Sunday, January 24, 2016

What happened to Rome?

You might be wondering what happened to me, as I have not posted here in some time.  True, I was buried in work and family commitments, but I still found time to read, so if I had really wanted to write, I could have.

The disheartening thing about social media is that it reveals the creative genius of everyone else. Most people are not only passable authors, they are darn good ones.  And the videos teenage boys everywhere are creating~well, the legitimate media world ought to be beefing up its collective resume.

To add another voice into this above average mix seemed pointless.  Okay, so I loved Kate Atkinson's companion novels, Life After Life and A God in Ruins, so much that I cried reading the latter.  But the idea of casting this cry into something creative wearied me. The final post would not be as good as someone's else's about the exact same thing, both easily laid down and measured word to word by Google the master builder.

So, I just decided to continue reading, and I had no desire to write about anything until last Friday, when I had a discussion with my son about Rome.

I had been reading The Borgias: A Hidden History by G.J. Meyer.  (It was only after starting this book that I realized there is a Showtime series called "The Borgias." Now I wish we had another free preview weekend.)  I knew nothing about the Borgias, except for having a vague idea that Lucrezia was a scheming shrew.  Meyer's premise in this family biography is that the Borgias weren't really as bad as everyone thought.  Over the centuries, enemy gossip hardened from hearsay into fact, Meyer hints. Less scholarly sources on the internet lead me to believe that Meyer is in the minority~cyberspace articles gleefully crow about Borgia corruption. Meyer seems more concerned with chronicling every single Italian city-state battle during the Renaissance, whether or not a Borgia was present. Frankly, the narrative is a little dry, although his "Life in Rome" type chapters  are very good, describing malarial banquets and necromancy. There's even a little bit about syphilis and masks. That's good stuff.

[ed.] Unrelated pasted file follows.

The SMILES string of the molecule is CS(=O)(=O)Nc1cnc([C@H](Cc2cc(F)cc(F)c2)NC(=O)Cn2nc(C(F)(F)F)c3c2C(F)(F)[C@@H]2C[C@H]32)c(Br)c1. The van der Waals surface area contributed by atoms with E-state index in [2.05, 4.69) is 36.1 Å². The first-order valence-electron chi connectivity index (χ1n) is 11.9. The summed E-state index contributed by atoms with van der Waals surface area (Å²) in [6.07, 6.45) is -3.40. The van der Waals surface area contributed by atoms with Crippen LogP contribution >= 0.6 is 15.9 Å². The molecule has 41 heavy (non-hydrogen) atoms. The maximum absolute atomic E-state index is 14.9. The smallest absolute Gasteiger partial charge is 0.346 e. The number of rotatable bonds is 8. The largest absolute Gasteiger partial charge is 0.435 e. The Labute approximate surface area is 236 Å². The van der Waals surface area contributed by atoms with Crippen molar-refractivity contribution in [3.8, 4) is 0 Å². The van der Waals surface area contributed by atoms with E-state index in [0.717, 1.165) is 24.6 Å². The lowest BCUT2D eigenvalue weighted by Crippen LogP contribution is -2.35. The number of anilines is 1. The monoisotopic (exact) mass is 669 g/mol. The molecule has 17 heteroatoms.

Well, you can imagine that the world of the Borgias would be a good starting point for a conversation with someone intrigued by Rome, which our son is.  Truth be told, I was only reading The Borgias to learn about Rome in a roundabout way.  I could have picked up a travel guide, but I learn better about a place if it's couched in fiction or biography.  I want to know about the Eternal City, but I really can't take such a huge topic head-on. It's intimidating. So, my son and I are eating turkey sandwiches, and I ask him how to pronounce "Cesare," and he answers my question (which any of you with teenagers knows doesn't always happen), so I ask him another question:  what happened to Rome?

And he tells me.

Now, if you want to learn about the fall of Rome, there are plenty of books, both paper and electronic to help with that goal. I won't go into detail here, but believe me, bad emperors and decapitation in the Teutoburg Forest are juicy stories worth pursuing.

What I will tell you is this: good conversation can spring from a so-so book.  It's a kind of miracle to learn history from one's child.  He knows more than I do about many, many things, including antiquity.  Trajan's Column and Hadrian's Tomb, and the Vatican, all buried deep in my mind, now excavated by this discussion. Why those things are there, and what happened after they were built, and what's happened since.  As he reminded me of history, I saw the gray St. Johns River through the restaurant window, spanned by bridges and trains, palm trees bending to the wind on both shores. It had been a gloomy day with rain showers, but I could see a patch of blue sky just then.

We are such creatures of our place and time, I thought, is it possible, just for a little while, to be more than that? To break away from existing in Jacksonville, Florida, 2016 C.E? Yes, it is possible when you start scraping at history, and what you dig up makes sense through the eyes of someone young enough to be your son, and, luckily, who is.

As we walked back from lunch, I looked up, and the same bridge that skirted the river looked like a cathedral from underneath.  I pointed this out to my son, and he said, just wait until you get to Rome, you won't think that anymore. I thought, now there's something to write about!

So I will.